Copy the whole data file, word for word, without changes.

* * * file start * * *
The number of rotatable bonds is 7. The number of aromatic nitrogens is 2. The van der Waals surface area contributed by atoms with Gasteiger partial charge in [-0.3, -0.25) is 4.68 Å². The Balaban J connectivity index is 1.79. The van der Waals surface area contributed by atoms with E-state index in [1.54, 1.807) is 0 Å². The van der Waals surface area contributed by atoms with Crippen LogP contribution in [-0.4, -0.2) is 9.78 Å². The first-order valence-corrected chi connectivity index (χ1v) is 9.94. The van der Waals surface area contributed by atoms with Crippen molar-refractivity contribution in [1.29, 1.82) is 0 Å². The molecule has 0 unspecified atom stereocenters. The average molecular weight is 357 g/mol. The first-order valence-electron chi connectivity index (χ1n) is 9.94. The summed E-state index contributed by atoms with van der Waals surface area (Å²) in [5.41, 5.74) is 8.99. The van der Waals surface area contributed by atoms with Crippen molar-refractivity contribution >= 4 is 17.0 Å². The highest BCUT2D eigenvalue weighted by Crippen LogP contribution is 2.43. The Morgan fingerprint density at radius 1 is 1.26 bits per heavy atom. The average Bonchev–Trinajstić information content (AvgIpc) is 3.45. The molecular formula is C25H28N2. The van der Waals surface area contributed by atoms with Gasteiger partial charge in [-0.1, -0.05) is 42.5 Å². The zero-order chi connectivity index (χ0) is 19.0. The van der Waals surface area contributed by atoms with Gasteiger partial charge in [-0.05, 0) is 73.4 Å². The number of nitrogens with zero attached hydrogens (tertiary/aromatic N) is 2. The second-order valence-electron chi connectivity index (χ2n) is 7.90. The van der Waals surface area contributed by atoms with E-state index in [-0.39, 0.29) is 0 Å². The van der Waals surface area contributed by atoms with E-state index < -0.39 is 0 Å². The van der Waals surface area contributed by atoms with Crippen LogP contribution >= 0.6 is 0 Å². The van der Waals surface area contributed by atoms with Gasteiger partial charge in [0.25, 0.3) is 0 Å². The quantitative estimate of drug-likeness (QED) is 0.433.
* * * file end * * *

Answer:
The number of rotatable bonds is 7. The number of aromatic nitrogens is 2. The van der Waals surface area contributed by atoms with Gasteiger partial charge in [-0.3, -0.25) is 4.68 Å². The Balaban J connectivity index is 1.79. The van der Waals surface area contributed by atoms with E-state index in [1.54, 1.807) is 0 Å². The van der Waals surface area contributed by atoms with Crippen LogP contribution in [-0.4, -0.2) is 9.78 Å². The first-order valence-corrected chi connectivity index (χ1v) is 9.94. The van der Waals surface area contributed by atoms with Crippen molar-refractivity contribution in [1.29, 1.82) is 0 Å². The molecule has 0 unspecified atom stereocenters. The average molecular weight is 357 g/mol. The first-order valence-electron chi connectivity index (χ1n) is 9.94. The summed E-state index contributed by atoms with van der Waals surface area (Å²) in [5.41, 5.74) is 8.99. The van der Waals surface area contributed by atoms with Crippen molar-refractivity contribution >= 4 is 17.0 Å². The highest BCUT2D eigenvalue weighted by Crippen LogP contribution is 2.43. The Morgan fingerprint density at radius 1 is 1.26 bits per heavy atom. The average Bonchev–Trinajstić information content (AvgIpc) is 3.45. The molecular formula is C25H28N2. The van der Waals surface area contributed by atoms with Gasteiger partial charge in [-0.1, -0.05) is 42.5 Å². The zero-order chi connectivity index (χ0) is 19.0. The van der Waals surface area contributed by atoms with Gasteiger partial charge in [-0.05, 0) is 73.4 Å². The number of nitrogens with zero attached hydrogens (tertiary/aromatic N) is 2. The second-order valence-electron chi connectivity index (χ2n) is 7.90. The van der Waals surface area contributed by atoms with E-state index in [-0.39, 0.29) is 0 Å². The van der Waals surface area contributed by atoms with E-state index < -0.39 is 0 Å². The van der Waals surface area contributed by atoms with Crippen LogP contribution >= 0.6 is 0 Å². The van der Waals surface area contributed by atoms with Gasteiger partial charge in [0.25, 0.3) is 0 Å². The quantitative estimate of drug-likeness (QED) is 0.433.